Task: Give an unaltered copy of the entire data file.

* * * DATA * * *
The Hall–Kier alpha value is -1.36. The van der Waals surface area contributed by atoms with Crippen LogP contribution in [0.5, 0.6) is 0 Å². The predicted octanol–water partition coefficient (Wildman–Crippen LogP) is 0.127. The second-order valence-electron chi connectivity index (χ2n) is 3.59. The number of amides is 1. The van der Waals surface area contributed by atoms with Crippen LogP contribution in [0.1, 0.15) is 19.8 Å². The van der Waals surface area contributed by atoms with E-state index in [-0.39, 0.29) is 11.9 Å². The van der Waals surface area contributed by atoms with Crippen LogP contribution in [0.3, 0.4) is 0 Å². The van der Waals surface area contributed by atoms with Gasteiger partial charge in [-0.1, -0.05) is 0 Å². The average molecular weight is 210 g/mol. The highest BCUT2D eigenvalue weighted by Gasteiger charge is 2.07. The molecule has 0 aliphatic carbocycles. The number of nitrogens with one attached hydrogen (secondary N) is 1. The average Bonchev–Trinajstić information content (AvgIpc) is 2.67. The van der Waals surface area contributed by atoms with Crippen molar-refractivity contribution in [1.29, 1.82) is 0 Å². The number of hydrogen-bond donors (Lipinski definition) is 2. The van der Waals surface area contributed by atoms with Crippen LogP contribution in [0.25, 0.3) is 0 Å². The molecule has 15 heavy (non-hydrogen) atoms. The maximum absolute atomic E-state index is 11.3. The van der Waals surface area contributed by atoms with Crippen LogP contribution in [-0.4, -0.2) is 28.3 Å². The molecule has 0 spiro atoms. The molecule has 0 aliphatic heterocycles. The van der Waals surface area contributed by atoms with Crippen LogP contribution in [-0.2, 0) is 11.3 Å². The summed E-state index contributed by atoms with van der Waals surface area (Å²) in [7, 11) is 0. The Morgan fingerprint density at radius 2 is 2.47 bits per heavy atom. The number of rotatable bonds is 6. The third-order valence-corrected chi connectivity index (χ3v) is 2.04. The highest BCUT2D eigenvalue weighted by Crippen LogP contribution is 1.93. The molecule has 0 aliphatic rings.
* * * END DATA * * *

The Hall–Kier alpha value is -1.36. The van der Waals surface area contributed by atoms with Crippen LogP contribution in [0.5, 0.6) is 0 Å². The predicted octanol–water partition coefficient (Wildman–Crippen LogP) is 0.127. The second-order valence-electron chi connectivity index (χ2n) is 3.59. The number of amides is 1. The van der Waals surface area contributed by atoms with Crippen LogP contribution in [0.1, 0.15) is 19.8 Å². The van der Waals surface area contributed by atoms with E-state index in [-0.39, 0.29) is 11.9 Å². The van der Waals surface area contributed by atoms with Crippen LogP contribution in [0.3, 0.4) is 0 Å². The van der Waals surface area contributed by atoms with Gasteiger partial charge in [-0.1, -0.05) is 0 Å². The average molecular weight is 210 g/mol. The highest BCUT2D eigenvalue weighted by Gasteiger charge is 2.07. The molecule has 0 aliphatic carbocycles. The number of nitrogens with one attached hydrogen (secondary N) is 1. The average Bonchev–Trinajstić information content (AvgIpc) is 2.67. The van der Waals surface area contributed by atoms with Crippen molar-refractivity contribution in [1.29, 1.82) is 0 Å². The number of hydrogen-bond donors (Lipinski definition) is 2. The van der Waals surface area contributed by atoms with Crippen LogP contribution in [0.25, 0.3) is 0 Å². The molecule has 15 heavy (non-hydrogen) atoms. The maximum absolute atomic E-state index is 11.3. The van der Waals surface area contributed by atoms with Crippen LogP contribution in [-0.4, -0.2) is 28.3 Å². The molecule has 0 spiro atoms. The molecule has 0 aliphatic heterocycles. The van der Waals surface area contributed by atoms with Crippen LogP contribution in [-0.2, 0) is 11.3 Å². The summed E-state index contributed by atoms with van der Waals surface area (Å²) in [7, 11) is 0. The Morgan fingerprint density at radius 2 is 2.47 bits per heavy atom. The number of rotatable bonds is 6. The third-order valence-corrected chi connectivity index (χ3v) is 2.04. The highest BCUT2D eigenvalue weighted by Crippen LogP contribution is 1.93. The molecule has 0 aliphatic rings.